The assassination of Kim Jong-nam in Kuala Lumpur airport two weeks ago is a reminder of the depravity and barbarity of his half-brother, North Korean ruler Kim Jong-un, and the world’s most closed, and most cruel, dictatorship. That he was murdered was not a surprise – it was well-known that Kim Jong-nam was a marked man and attempts had been made before. After Kim Jong-un killed his uncle, Jang Song-thaek, in late-2013 it was recognized that he would stop at nothing to eliminate perceived threats to his power, even his own relatives. But that Kim Jong-nam was killed so publicly, in an airport, using female assassins and a highly toxic nerve agent, known as VX, is brazen in the extreme. The United Nations classifies VX as a weapon of mass destruction. It is still difficult to know whether the assassination was specifically timed for a particular political reason, or whether it was opportunistic, taking advantage of Kim Jong-nam’s particular vulnerability at that moment. But that it was ordered by Pyongyang is hardly in doubt now – the behavior of North Korean officials since the murder suggests their involvement. The desperate attempts to have the corpse returned to North Korea before any autopsy, the diplomatic row that ensued with Malaysia, and the attempted break-in at the morgue all point to efforts at a cover up by this criminal regime. Lashing out not only at Malaysia, but at China – North Korea’s only protector in the world – points to a regime that is not only inhumane but increasingly unstable. To accuse China of “dancing to the tune of the U.S.” seems extraordinarily imprudent when it is only China – and perhaps Russia – that stand between the regime’s current impunity for crimes against humanity and prosecution at the International Criminal Court. Three years ago, the United Nations published one of the most detailed and damning reports on North Korea’s appalling human rights record. A Commission of Inquiry, established by the UN and chaired by the distinguished Australian judge Michael Kirby, conducted a series of public hearings with at least 80 witnesses, as well as more than 240 confidential interviews with victims and witnesses, and concluded that “the gravity, scale and nature” of the human rights violations in North Korea “reveal a State that does not have any parallel in the contemporary world.” A catalogue of crimes against humanity, including “extermination, murder, enslavement, torture, imprisonment, rape, forced abortions,” as well as severe religious persecution, enforced disappearances, and starvation, should lead, the inquiry recommended, to a referral to the International Criminal Court (ICC). The “unspeakable atrocities” faced by up to 120,000 prisoners in the country’s system of prison camps “resemble the horrors of camps that totalitarian States established during the twentieth century.” No official or institution is held accountable, the inquiry concluded, because “impunity reigns.” The UN’s findings confirm what human rights organizations have been reporting for years. In 2007 Christian Solidarity Worldwide (CSW) published a report, “North Korea: A Case to Answer, A Call to Act,” which documented very similar abuses and reached the same conclusions. Last year, CSW released a new report specifically on abuses of freedom of religion or belief, titled “Total Denial: Violations of Freedom of Religion or Belief in North Korea,” which concludes that there is no freedom of religion or belief at all – anyone in North Korea who admits to any belief other than absolute loyalty to the ruling Kim family faces life in a prison camp or sometimes execution. The ruling family is the only dictatorship in the world that is a dynasty portraying itself as a deity to be worshiped. More than any other contemporary tyrant, North Korea’s regime rules like a medieval monarchy. The regime rules through fear and propaganda. An elaborate system of “guilt-by-association” means prisoners in labor camps are not only those who commit political misdemeanors such as listening to foreign radio or possessing a Bible but also their relatives. The songbun system of social classification determines basic needs such as access to education, health care, and food rations. If you are in the “core” or loyal class, the elite, you have opportunities, but if you are in the “wavering” or “hostile” classes you face a life of dire poverty. Class is determined at birth by family background, and if your family has any history of religious belief, association with South Korea, or political dissent you are an enemy of the state. Children in North Korea are taught to hate South Koreans, Japanese, Americans and the “West” in general. A new report, “Forced to Hate: North Korea’s Education System,” published by a non-governmental organization established by escapees called People for Successful Corean Reunification (PSCORE) in December, provides an analysis of textbooks in North Korean schools and shows how history is turned on its head in the classroom to instill in North Koreans at an early age total devotion to the Kim dynasty and hatred of their perceived enemies. The assassination of Kim Jong-nam should be a wake-up call to the international community, including China, that the North Korean regime is not simply a pariah to be ridiculed, but a dangerous threat to the world. It should also remind us that human rights and security are two sides of the same coin – the way the regime treats its own people and the way it threatens its enemies should compel an equally urgent response. The UN Commission of Inquiry report put forward a variety of recommendations three years ago. Some of its recommendations have been implemented. Others have sat on a shelf. The principal one, referral to the International Criminal Court, has stalled because China threatens to veto it at the Security Council if it is proposed. It is time now to reconsider ways to address impunity. With China increasingly unhappy with the regime it has until now protected, efforts should be made to persuade them to consider not using a veto and to allow a resolution referring Kim Jong-un to the ICC. If that fails, serious consideration should be given to other international justice mechanisms that could be used. Last month a UN Group of Independent Experts, set up to explore approaches to accountability, proposed an ad hoc tribunal if an ICC referral proves impossible. “Investigation and prosecution of serious crimes is critical,” they argue. New UN Special Rapporteur on Human Rights in North Korea Tomas Ojea Quintana supports their call, urging the international community “to ensure that serious human rights violations, especially those amounting to crimes against humanity, do not go unpunished.” He called on the UN to implement the recommendations of the group of independent experts “without delay, ensuring that perpetrators of gross violations are held responsible and supporting all victims in their quest for truth and justice.”There is at the very least a need for North Korea’s human rights crisis to be brought to the agenda of the Security Council once again, and for a concerted effort by the international community to ensure that this gangster regime answers for its crimes. North Korea is not a curiosity to ignore, it is a danger to be confronted. // The Diplomat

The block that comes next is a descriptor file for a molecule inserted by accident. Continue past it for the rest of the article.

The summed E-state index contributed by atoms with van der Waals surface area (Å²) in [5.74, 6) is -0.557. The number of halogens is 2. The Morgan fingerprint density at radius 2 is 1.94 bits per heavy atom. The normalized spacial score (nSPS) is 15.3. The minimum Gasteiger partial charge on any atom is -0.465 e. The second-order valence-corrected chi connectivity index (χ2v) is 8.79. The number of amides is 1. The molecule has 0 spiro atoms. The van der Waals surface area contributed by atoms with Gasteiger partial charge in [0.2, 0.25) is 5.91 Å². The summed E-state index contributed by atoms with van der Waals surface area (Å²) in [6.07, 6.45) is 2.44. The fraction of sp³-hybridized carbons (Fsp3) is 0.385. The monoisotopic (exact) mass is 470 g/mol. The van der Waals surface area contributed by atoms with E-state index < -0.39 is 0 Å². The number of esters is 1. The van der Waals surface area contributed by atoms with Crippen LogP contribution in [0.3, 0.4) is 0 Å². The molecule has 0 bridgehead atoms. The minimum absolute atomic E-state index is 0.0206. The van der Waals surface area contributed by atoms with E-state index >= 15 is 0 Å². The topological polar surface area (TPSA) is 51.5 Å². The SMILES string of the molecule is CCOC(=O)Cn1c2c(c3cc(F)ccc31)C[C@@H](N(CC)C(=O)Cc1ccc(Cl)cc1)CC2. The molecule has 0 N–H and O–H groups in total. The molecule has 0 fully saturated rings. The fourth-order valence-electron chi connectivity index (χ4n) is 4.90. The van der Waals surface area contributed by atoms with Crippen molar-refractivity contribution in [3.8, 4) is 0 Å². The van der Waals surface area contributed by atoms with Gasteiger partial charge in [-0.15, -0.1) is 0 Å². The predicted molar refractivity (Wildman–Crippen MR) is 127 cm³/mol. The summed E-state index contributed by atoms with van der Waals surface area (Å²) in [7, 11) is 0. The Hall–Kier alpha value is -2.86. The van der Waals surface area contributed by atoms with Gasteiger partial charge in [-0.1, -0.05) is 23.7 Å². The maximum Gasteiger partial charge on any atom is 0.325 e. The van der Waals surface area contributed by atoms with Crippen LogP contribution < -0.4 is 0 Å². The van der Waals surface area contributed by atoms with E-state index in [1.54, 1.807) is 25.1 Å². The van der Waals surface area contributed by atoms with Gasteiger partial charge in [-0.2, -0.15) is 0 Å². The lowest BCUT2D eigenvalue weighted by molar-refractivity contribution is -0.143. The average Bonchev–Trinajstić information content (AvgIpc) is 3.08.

Tawakkol Karman said that Trump’s phrase Islamic terrorism is “racist” and “discriminatory”